I’ve been to many countries and cities, but one of the most memorable trips to me still is my vacation a couple of years ago to SAO RAS in Arkhyz, Russia with Astrovert group. It was so facinating that this year I decided to travel there again.
What is Astrovert
Astrovert is a company founded by Russian astronomer Stas Korotky, that organises tours lead by scientists to specific locations all over the world like observatories and telescopes and events like solar eclipses, space launches and auroras. Nights are usually spent studying the stars and constellations and days - with tours and presentations about space, solar system, stars life cycles, dark matter and many other related topics.
Our first day started at 3am with brief telescope viewing and then heading to the nearest mountain peak: Gora Pastukhova (2733m).
We lived in SAO RAS hotel near the main complex about 2km above the sea level.
Gora Pastukhova can be seen from the hotel balcony (the left one):
So we had to climb only 700m. But the terrain is rather rough and it takes 5-6 hours to climb there in winter or early spring. Now in May we spent only 3 hours to get to the top with brief stops to have a snack and take some pictures.
Clounds below us at 2km level:
Sunrise in the mountains at 04.54 AM:
The rising sun started to color the nearest hills and peaks:
And after a couple of hours we saw a picturesque view of the valley below:
Last part of the climbing to the top was the most difficult as there’s still deep and soft snow left. And every step puts you knee-deep into the snow. Photo by Ivan Ushtey:
But it was worth it:
About to pass through the cloud on the way down:
After a brief rest we had a tour to BTA-6: Unlike radio telescopes optical ones must be located high in the mountains to minimize the atmosphere effect. And also far from large cities so that illumination from the city doesn’t interfere with the observations.
BTA is a 6-metre aperture optical telescope, one of the largest in the world. It took 10 years from 1964 to 1974 to build the first mirror that weighted 42000kg. Later it was replaced with an enhanced one in 2018. The only road to BTA-6 (and astronomer complex) from the foot of the mountain was designed specifically for such mirror transportation.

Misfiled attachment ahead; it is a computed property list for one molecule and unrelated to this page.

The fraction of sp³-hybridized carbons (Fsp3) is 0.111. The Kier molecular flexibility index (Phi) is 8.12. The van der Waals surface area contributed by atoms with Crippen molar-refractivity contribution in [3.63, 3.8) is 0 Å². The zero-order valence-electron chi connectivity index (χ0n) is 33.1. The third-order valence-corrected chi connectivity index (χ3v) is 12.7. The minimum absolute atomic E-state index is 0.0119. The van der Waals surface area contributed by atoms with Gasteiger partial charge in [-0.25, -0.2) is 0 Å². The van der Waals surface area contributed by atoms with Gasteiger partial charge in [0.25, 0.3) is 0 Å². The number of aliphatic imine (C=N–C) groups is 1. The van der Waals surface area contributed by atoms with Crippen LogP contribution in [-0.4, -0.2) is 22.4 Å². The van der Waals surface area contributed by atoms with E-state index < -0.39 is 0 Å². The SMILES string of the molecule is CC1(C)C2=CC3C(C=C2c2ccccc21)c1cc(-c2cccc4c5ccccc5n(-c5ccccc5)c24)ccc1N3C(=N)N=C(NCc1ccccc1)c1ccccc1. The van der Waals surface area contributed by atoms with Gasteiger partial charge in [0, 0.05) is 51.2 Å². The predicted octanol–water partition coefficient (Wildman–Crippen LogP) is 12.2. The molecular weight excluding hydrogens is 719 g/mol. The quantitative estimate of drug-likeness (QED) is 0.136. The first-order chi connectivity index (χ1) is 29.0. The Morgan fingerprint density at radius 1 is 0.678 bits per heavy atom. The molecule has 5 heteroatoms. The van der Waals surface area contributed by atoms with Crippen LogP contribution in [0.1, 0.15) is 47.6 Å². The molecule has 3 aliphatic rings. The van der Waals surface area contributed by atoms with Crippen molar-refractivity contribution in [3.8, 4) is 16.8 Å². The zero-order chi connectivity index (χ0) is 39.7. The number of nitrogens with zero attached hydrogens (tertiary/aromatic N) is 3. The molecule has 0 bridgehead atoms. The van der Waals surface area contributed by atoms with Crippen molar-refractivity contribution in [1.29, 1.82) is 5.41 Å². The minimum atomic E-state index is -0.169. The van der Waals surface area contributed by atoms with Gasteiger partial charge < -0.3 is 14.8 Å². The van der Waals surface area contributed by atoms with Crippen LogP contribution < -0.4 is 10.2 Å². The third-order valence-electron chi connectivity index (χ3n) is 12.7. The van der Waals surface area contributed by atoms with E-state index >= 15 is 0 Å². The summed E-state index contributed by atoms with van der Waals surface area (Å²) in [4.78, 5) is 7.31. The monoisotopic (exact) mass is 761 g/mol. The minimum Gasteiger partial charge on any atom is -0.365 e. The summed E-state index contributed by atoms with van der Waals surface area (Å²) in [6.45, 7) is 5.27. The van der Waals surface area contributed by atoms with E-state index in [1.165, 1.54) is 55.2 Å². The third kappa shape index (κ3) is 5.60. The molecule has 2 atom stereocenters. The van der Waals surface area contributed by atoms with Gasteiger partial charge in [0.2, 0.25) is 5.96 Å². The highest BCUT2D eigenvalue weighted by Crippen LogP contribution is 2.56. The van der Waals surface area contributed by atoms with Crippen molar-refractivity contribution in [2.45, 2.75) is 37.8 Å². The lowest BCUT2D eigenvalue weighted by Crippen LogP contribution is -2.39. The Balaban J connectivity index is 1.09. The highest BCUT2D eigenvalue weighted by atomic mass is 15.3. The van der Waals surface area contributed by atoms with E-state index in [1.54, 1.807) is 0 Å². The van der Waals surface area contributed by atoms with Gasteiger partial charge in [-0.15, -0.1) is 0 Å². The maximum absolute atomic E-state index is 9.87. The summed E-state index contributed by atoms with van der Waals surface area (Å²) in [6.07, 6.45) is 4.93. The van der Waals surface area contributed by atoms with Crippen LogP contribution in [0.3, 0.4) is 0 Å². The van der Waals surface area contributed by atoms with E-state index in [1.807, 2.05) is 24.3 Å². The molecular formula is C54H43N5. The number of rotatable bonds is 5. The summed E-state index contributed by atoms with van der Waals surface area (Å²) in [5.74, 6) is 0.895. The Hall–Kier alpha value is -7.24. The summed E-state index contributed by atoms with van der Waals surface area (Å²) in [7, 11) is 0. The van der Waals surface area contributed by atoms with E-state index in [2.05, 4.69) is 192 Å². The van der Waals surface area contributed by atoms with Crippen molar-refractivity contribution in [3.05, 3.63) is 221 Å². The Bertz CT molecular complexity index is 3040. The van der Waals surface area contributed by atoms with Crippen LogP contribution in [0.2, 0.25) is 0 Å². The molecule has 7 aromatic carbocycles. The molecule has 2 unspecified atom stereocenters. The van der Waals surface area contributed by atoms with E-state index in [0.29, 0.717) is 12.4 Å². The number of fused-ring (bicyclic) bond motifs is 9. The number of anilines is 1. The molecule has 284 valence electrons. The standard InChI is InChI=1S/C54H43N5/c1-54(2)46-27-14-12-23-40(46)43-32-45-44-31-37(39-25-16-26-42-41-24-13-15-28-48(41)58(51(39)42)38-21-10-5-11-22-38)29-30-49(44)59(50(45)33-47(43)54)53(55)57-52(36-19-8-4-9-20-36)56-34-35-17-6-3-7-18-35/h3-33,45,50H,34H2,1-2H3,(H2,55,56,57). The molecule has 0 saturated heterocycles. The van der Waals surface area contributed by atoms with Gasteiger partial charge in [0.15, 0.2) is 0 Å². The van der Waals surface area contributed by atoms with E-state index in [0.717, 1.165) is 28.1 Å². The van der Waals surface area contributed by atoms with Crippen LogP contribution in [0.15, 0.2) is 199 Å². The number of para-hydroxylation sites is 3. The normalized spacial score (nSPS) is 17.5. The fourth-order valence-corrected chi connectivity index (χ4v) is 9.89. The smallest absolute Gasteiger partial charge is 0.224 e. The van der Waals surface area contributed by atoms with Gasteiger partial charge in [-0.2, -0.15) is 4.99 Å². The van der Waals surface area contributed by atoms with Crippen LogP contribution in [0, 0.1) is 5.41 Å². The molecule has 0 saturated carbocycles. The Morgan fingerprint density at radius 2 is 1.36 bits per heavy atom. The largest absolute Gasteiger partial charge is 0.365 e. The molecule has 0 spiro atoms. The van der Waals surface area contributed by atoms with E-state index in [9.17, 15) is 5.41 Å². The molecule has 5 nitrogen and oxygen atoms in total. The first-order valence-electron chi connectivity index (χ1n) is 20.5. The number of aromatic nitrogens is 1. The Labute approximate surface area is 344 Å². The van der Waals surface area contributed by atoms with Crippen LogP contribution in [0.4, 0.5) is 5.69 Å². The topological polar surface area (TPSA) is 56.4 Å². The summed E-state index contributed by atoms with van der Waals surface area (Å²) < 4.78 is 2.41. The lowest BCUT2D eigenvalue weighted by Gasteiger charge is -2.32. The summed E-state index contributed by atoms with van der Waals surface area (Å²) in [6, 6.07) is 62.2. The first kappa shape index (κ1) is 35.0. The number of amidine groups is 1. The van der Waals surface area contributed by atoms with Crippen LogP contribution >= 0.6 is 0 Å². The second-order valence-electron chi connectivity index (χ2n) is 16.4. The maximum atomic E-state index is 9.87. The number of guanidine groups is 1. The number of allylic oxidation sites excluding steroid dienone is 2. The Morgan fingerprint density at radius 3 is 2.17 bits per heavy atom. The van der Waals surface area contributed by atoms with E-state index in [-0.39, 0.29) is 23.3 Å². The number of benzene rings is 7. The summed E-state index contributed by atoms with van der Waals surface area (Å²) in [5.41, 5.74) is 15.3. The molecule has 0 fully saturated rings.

Inside BTA-6: The rod inside the black ring is a block of sensors. It’s closed with a lid as this telescope operates only at night.
Next day and night were all about observations. Preparations by Stas:
During the day it’s possible to use special coronado telescope to view the sun:
It’s even possible to make a photo of the moon just with a phone and a telescope:
Also Jupiter and Saturn can be clearly observed and recognised.
The next day we set off to look at RTF-32 radiotelescope.
The road took several hours until we finally arrived to Zelenchukskaya observatory:
The main telescope there is RTF-32: It works with 1.35 - 21cm wavelengths and its main purpose is precisely detecting Earth position in space and therefore correcting geolocation services that can have errors due to instability in Earth rotation.
Zhores Alferov, a Soviet and Russian physicist and academic donated a lot of his nobel prize money to build this observatory:
Our final stop was RATAN-600. It’s the largest “monolithic” radio telescope. It’s 600m in diameter and is able to work with 0.8 — 50cm wavelengths. So it can observe close objects like the Sun, solar wind, planets and satellites and also distant objects like radiogalaxies, quasars and space microwave background radiation.
Scheme of the rays under different observation modes:
Astrovert provide unique experience to get closer to the deep space, to understand how the Universe was born and lives now and what we can expect in the future. SAO RAS complex in the mountains is amazing with fresh thin air and beautiful nights where you can see all the stars with your own eyes. I’d definitely recommend looking through their website and consider booking their nearest trips. I’m personally looking forward to new tours with them.
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